UC Berkeley demographer Carl Mason emphasizes the role of immigration and population pressure in American history, although he also covers the key events and ideologies of each period.
The course starts out with a speedy overview of human history, including the earliest immigrations to America some 20,000 years ago. By lecture 6, Mason gets to British colonization of Virginia and the beginnings of the slave trade.
Masons has a calm lecturing style, punctuated with occasional moments of wry humor. It’s a style well suited to the serious student who wants an overview of the key themes of American history, and has an interest in demographic questions, like the role of the slave trade, and the influence of population pressure in Britain to the colonization of North America.
Here are a few tidbits from the first 3 weeks of classes:
- To lure prospective settlers to the struggling colony of Virginia, the colony’s proprietor offered a number of inducements, including representative government.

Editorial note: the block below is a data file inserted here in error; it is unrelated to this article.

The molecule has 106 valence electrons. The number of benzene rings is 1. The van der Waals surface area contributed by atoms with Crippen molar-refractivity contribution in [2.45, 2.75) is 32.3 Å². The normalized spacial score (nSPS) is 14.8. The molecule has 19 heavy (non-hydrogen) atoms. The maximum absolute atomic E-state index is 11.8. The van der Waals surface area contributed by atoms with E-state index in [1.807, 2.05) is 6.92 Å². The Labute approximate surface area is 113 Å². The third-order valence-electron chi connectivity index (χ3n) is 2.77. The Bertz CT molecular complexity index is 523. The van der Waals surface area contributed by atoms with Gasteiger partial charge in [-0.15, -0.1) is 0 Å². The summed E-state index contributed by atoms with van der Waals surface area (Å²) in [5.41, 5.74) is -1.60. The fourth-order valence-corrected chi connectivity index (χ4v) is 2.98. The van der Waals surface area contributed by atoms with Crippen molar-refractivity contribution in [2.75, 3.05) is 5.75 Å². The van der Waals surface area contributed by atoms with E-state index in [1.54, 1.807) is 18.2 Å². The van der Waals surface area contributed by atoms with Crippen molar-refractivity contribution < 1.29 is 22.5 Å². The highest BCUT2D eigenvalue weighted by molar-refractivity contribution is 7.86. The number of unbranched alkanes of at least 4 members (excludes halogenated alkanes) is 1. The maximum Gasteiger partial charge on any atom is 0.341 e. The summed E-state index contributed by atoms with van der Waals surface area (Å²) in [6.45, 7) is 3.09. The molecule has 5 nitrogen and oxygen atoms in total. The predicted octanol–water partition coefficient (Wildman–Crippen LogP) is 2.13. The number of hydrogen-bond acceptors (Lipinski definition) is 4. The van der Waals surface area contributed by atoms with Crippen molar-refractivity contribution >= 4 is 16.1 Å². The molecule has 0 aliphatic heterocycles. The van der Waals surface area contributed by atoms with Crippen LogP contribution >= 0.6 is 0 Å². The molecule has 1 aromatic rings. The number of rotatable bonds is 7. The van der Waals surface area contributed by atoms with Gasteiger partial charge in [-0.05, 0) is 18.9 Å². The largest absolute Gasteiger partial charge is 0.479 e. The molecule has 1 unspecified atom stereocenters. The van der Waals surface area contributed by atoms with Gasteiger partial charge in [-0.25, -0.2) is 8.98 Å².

- Virginia planters began to import slaves to work their tobacco plantations, when they saw that poor British laborers were beginning to form a disaffected (and armed) proletariat.
- In the early colonial period, the Virginia government was famously inept and corrupt.
The syllabus is here. (Links to most of the readings require a student log-in id.) I recommend the video feed if you have a video-capable device because you can see Mason’s lecture slides, which include a number of interesting maps and graphs.